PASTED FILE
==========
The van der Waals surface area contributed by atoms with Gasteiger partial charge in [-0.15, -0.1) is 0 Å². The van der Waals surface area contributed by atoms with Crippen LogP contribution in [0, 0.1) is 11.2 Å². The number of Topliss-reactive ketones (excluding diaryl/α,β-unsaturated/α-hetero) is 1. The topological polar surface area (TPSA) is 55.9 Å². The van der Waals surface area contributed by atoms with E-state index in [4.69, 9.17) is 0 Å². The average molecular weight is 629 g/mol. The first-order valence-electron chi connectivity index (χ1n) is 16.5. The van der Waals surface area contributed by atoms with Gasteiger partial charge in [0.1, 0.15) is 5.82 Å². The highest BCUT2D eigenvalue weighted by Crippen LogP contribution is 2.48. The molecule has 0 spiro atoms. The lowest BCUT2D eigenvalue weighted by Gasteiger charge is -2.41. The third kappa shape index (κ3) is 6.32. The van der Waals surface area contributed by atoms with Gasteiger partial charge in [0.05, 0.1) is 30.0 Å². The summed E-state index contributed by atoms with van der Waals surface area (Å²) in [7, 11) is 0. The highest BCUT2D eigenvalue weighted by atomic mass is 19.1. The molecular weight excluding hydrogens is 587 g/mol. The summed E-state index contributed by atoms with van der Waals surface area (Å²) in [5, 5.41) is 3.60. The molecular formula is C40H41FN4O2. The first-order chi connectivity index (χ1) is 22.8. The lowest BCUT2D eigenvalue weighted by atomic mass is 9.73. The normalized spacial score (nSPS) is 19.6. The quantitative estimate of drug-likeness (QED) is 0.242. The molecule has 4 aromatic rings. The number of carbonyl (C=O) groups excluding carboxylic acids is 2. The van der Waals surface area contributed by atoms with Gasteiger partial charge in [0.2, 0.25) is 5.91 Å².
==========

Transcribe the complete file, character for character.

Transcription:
The van der Waals surface area contributed by atoms with Gasteiger partial charge in [-0.15, -0.1) is 0 Å². The van der Waals surface area contributed by atoms with Crippen LogP contribution in [0, 0.1) is 11.2 Å². The number of Topliss-reactive ketones (excluding diaryl/α,β-unsaturated/α-hetero) is 1. The topological polar surface area (TPSA) is 55.9 Å². The van der Waals surface area contributed by atoms with E-state index in [4.69, 9.17) is 0 Å². The average molecular weight is 629 g/mol. The first-order valence-electron chi connectivity index (χ1n) is 16.5. The van der Waals surface area contributed by atoms with Gasteiger partial charge in [0.1, 0.15) is 5.82 Å². The highest BCUT2D eigenvalue weighted by Crippen LogP contribution is 2.48. The molecule has 0 spiro atoms. The lowest BCUT2D eigenvalue weighted by Gasteiger charge is -2.41. The third kappa shape index (κ3) is 6.32. The van der Waals surface area contributed by atoms with Gasteiger partial charge in [0.05, 0.1) is 30.0 Å². The summed E-state index contributed by atoms with van der Waals surface area (Å²) in [7, 11) is 0. The highest BCUT2D eigenvalue weighted by atomic mass is 19.1. The molecular weight excluding hydrogens is 587 g/mol. The summed E-state index contributed by atoms with van der Waals surface area (Å²) in [5, 5.41) is 3.60. The molecular formula is C40H41FN4O2. The first-order chi connectivity index (χ1) is 22.8. The lowest BCUT2D eigenvalue weighted by atomic mass is 9.73. The normalized spacial score (nSPS) is 19.6. The quantitative estimate of drug-likeness (QED) is 0.242. The molecule has 4 aromatic rings. The number of carbonyl (C=O) groups excluding carboxylic acids is 2. The van der Waals surface area contributed by atoms with Gasteiger partial charge in [0.2, 0.25) is 5.91 Å².